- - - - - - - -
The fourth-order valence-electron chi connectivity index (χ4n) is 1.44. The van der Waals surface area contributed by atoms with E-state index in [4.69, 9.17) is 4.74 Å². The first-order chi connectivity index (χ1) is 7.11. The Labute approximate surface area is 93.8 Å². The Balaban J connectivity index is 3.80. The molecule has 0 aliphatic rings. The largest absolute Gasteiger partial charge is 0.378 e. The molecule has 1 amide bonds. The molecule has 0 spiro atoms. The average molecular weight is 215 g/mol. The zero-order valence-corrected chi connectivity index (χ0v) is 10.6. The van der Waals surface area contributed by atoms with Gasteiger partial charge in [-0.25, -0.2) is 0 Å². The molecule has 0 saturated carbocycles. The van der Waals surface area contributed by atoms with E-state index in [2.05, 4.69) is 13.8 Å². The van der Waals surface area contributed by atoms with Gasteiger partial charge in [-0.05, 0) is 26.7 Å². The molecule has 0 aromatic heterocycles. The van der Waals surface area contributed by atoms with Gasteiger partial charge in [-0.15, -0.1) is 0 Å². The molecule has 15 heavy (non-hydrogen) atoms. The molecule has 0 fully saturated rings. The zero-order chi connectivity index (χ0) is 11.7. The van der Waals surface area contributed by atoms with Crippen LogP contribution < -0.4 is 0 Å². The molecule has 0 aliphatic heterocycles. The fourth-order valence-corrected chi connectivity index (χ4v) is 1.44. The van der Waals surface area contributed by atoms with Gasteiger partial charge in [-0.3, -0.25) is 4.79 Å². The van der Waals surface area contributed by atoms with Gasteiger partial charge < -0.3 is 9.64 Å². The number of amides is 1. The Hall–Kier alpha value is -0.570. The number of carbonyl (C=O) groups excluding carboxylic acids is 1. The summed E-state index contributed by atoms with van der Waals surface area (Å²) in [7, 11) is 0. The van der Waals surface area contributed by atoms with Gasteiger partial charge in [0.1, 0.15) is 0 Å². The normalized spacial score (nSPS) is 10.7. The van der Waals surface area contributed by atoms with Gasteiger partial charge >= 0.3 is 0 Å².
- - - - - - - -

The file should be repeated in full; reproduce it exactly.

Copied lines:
The fourth-order valence-electron chi connectivity index (χ4n) is 1.44. The van der Waals surface area contributed by atoms with E-state index in [4.69, 9.17) is 4.74 Å². The first-order chi connectivity index (χ1) is 7.11. The Labute approximate surface area is 93.8 Å². The Balaban J connectivity index is 3.80. The molecule has 0 aliphatic rings. The largest absolute Gasteiger partial charge is 0.378 e. The molecule has 1 amide bonds. The molecule has 0 spiro atoms. The average molecular weight is 215 g/mol. The zero-order valence-corrected chi connectivity index (χ0v) is 10.6. The van der Waals surface area contributed by atoms with Gasteiger partial charge in [-0.25, -0.2) is 0 Å². The molecule has 0 saturated carbocycles. The van der Waals surface area contributed by atoms with E-state index in [2.05, 4.69) is 13.8 Å². The van der Waals surface area contributed by atoms with Gasteiger partial charge in [-0.05, 0) is 26.7 Å². The molecule has 0 aromatic heterocycles. The van der Waals surface area contributed by atoms with Gasteiger partial charge in [-0.15, -0.1) is 0 Å². The molecule has 15 heavy (non-hydrogen) atoms. The molecule has 0 fully saturated rings. The zero-order chi connectivity index (χ0) is 11.7. The van der Waals surface area contributed by atoms with Crippen LogP contribution < -0.4 is 0 Å². The molecule has 0 aliphatic heterocycles. The fourth-order valence-corrected chi connectivity index (χ4v) is 1.44. The van der Waals surface area contributed by atoms with Gasteiger partial charge in [-0.3, -0.25) is 4.79 Å². The van der Waals surface area contributed by atoms with Gasteiger partial charge < -0.3 is 9.64 Å². The number of amides is 1. The Hall–Kier alpha value is -0.570. The number of carbonyl (C=O) groups excluding carboxylic acids is 1. The summed E-state index contributed by atoms with van der Waals surface area (Å²) in [7, 11) is 0. The van der Waals surface area contributed by atoms with Gasteiger partial charge in [0.1, 0.15) is 0 Å². The normalized spacial score (nSPS) is 10.7. The van der Waals surface area contributed by atoms with Gasteiger partial charge >= 0.3 is 0 Å².